Long gone are the days when malicious code would do nothing more than slow down a computer or create unwanted ads. Cyber criminals are more advanced than ever, and many of them have turned their attention to companies that do some or all of their business online. It is more important than ever for all business owners and leaders to understand the steps that they can take to protect their company, their employees, and their clients from these attacks.
Don’t Ignore Software Updates
Ongoing software updates might seem like an inconvenience, but it is vital that you and your employees never skip even a single update. For many types of software, the vast majority of updates are actually security patches when new vulnerabilities are discovered. As we make the continuous transition to mobile devices, it is also important that your tablets and smartphones stay updated as well.
Make Strong Passwords Mandatory
Every single employee in your company should have a strong and unique password for every single device and program that they use. At the minimum, passwords should be at least eight digits long and contain both letters and numbers. Passwords must also be changed at least once a month and you should avoid the use of any common names or phrases.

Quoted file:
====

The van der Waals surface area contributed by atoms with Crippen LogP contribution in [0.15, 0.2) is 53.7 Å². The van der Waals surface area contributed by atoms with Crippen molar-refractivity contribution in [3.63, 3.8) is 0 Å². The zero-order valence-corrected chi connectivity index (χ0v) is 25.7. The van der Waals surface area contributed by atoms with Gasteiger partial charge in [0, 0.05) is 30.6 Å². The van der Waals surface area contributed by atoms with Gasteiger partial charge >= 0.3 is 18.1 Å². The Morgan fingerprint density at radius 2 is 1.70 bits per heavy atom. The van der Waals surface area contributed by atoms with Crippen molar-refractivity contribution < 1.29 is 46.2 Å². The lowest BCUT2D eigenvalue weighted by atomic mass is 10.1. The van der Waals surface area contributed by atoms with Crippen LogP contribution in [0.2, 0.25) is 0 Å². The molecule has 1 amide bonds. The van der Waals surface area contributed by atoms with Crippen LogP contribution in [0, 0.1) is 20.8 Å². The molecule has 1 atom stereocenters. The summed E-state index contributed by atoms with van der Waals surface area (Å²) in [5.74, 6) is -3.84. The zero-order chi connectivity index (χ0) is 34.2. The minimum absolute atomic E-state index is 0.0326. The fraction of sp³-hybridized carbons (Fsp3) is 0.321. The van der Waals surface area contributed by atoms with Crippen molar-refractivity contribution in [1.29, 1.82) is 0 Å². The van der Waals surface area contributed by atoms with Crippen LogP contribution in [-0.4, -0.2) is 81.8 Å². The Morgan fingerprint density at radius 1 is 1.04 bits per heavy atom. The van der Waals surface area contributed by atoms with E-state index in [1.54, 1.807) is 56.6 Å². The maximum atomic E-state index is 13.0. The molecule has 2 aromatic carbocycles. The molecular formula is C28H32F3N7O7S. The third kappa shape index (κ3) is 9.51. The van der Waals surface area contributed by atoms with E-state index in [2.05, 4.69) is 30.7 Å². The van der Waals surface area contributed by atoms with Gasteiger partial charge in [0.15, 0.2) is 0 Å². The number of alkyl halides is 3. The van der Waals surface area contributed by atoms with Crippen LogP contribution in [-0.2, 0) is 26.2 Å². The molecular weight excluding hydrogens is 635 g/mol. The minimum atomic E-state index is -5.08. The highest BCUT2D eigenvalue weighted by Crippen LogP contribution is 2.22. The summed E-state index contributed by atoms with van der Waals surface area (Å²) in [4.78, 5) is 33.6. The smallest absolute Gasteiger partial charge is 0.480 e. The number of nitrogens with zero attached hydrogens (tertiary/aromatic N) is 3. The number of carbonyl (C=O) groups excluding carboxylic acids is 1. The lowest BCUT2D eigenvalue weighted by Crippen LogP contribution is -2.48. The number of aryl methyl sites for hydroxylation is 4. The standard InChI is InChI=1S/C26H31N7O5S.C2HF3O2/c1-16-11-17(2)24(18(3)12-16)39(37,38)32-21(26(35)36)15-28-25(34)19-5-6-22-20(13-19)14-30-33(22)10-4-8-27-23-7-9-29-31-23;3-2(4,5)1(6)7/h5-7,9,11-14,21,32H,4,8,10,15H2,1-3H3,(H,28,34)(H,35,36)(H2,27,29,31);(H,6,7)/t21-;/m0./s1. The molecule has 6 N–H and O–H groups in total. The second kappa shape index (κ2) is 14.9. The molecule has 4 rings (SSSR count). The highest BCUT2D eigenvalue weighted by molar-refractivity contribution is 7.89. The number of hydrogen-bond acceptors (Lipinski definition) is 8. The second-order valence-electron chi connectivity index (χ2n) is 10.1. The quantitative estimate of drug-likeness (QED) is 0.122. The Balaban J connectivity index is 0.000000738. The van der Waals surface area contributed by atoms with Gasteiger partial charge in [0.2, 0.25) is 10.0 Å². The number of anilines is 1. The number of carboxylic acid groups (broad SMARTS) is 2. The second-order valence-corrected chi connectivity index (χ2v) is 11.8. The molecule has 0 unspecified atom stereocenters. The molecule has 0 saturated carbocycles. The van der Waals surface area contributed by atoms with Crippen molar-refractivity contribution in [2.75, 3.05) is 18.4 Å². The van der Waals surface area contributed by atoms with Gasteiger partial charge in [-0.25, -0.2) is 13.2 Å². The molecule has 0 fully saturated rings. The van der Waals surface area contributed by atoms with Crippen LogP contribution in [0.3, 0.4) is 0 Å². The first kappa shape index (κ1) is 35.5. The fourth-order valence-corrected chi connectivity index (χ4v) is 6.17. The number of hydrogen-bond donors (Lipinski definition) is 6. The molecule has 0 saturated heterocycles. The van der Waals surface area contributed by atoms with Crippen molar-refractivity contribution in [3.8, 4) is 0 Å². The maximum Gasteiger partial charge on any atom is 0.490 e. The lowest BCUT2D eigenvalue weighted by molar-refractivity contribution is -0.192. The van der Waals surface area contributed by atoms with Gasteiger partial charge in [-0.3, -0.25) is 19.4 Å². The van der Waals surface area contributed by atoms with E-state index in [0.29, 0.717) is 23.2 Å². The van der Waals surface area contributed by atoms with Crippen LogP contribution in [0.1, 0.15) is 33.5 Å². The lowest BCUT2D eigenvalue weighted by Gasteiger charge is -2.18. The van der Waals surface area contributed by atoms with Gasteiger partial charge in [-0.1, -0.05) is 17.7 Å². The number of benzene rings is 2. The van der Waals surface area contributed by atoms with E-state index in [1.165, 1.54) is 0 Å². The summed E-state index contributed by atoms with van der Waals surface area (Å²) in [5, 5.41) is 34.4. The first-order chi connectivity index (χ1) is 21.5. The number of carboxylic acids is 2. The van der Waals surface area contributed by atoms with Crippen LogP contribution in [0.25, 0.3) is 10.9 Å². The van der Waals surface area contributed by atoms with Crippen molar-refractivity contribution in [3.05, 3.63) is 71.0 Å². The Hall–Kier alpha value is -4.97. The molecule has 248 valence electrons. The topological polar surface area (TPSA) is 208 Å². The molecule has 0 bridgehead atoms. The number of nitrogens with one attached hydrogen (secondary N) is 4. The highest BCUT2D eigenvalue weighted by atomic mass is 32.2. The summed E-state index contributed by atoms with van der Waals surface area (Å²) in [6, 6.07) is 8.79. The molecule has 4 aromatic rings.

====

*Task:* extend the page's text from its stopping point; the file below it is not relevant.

Train Your Employees
Not every employee will need to have extensive cyber security training, but it is never a bad idea to go over the basics with everyone on your staff. In addition to creating safe passwords, any employees that have access to company information or will be using company devices should understand what they can do to protect their information. This includes avoiding unusual links and only using secured wireless networks.
Limit the Amount of Customer Data That You Store
Modern cyber criminals attack companies to make money, and there will be less money for these criminals if you only store a small amount of data. It is typically your customers’ data that they are looking for, especially if you process banking information through your website. Once you are done using this information to process a transaction, you should make a point of deleting it as soon as possible.
Your company will never be 100 percent protected from cyber-attacks, but carefully training your employees and practicing a little bit of caution will reduce your risk of an expensive and devastating breach.
About the Author:
Emma is a freelance writer from Boston, MA. She writes most often on education and business. Information used in this article was provided by web security experts who are enrolled in criminal justice programs to better understand cybercrime and digital security. To see more from Emma, say hi on Twitter @EmmaSturgis2